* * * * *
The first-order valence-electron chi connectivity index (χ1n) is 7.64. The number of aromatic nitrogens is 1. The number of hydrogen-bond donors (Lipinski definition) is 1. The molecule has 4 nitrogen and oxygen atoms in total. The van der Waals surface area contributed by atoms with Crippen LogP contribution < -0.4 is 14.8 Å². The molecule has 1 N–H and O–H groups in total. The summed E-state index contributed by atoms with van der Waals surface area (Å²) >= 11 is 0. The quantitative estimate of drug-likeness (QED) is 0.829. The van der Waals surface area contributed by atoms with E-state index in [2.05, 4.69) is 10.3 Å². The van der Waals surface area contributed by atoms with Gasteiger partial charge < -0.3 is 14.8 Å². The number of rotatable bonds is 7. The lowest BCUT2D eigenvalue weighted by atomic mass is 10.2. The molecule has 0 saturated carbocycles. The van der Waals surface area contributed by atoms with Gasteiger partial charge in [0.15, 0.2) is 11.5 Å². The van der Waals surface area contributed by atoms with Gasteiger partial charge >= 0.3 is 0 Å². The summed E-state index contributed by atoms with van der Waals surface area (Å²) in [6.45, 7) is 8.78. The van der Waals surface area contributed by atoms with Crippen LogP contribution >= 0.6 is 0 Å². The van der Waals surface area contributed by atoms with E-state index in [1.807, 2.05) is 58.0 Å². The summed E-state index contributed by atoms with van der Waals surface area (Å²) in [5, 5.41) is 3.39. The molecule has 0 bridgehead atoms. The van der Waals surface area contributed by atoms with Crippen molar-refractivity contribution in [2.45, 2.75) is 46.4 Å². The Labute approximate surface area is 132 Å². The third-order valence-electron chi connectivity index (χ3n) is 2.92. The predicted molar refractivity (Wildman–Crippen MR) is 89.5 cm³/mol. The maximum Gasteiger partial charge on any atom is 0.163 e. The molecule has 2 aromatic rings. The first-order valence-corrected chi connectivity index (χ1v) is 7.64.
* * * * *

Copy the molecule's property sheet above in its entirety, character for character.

The first-order valence-electron chi connectivity index (χ1n) is 7.64. The number of aromatic nitrogens is 1. The number of hydrogen-bond donors (Lipinski definition) is 1. The molecule has 4 nitrogen and oxygen atoms in total. The van der Waals surface area contributed by atoms with Crippen LogP contribution < -0.4 is 14.8 Å². The molecule has 1 N–H and O–H groups in total. The summed E-state index contributed by atoms with van der Waals surface area (Å²) >= 11 is 0. The quantitative estimate of drug-likeness (QED) is 0.829. The van der Waals surface area contributed by atoms with E-state index in [2.05, 4.69) is 10.3 Å². The van der Waals surface area contributed by atoms with Gasteiger partial charge < -0.3 is 14.8 Å². The number of rotatable bonds is 7. The lowest BCUT2D eigenvalue weighted by atomic mass is 10.2. The molecule has 0 saturated carbocycles. The van der Waals surface area contributed by atoms with Gasteiger partial charge in [0.15, 0.2) is 11.5 Å². The van der Waals surface area contributed by atoms with Gasteiger partial charge >= 0.3 is 0 Å². The summed E-state index contributed by atoms with van der Waals surface area (Å²) in [6.45, 7) is 8.78. The van der Waals surface area contributed by atoms with Crippen LogP contribution >= 0.6 is 0 Å². The van der Waals surface area contributed by atoms with E-state index in [1.807, 2.05) is 58.0 Å². The summed E-state index contributed by atoms with van der Waals surface area (Å²) in [5, 5.41) is 3.39. The molecule has 0 bridgehead atoms. The van der Waals surface area contributed by atoms with Crippen molar-refractivity contribution in [2.45, 2.75) is 46.4 Å². The Labute approximate surface area is 132 Å². The third-order valence-electron chi connectivity index (χ3n) is 2.92. The predicted molar refractivity (Wildman–Crippen MR) is 89.5 cm³/mol. The maximum Gasteiger partial charge on any atom is 0.163 e. The molecule has 2 aromatic rings. The first-order valence-corrected chi connectivity index (χ1v) is 7.64.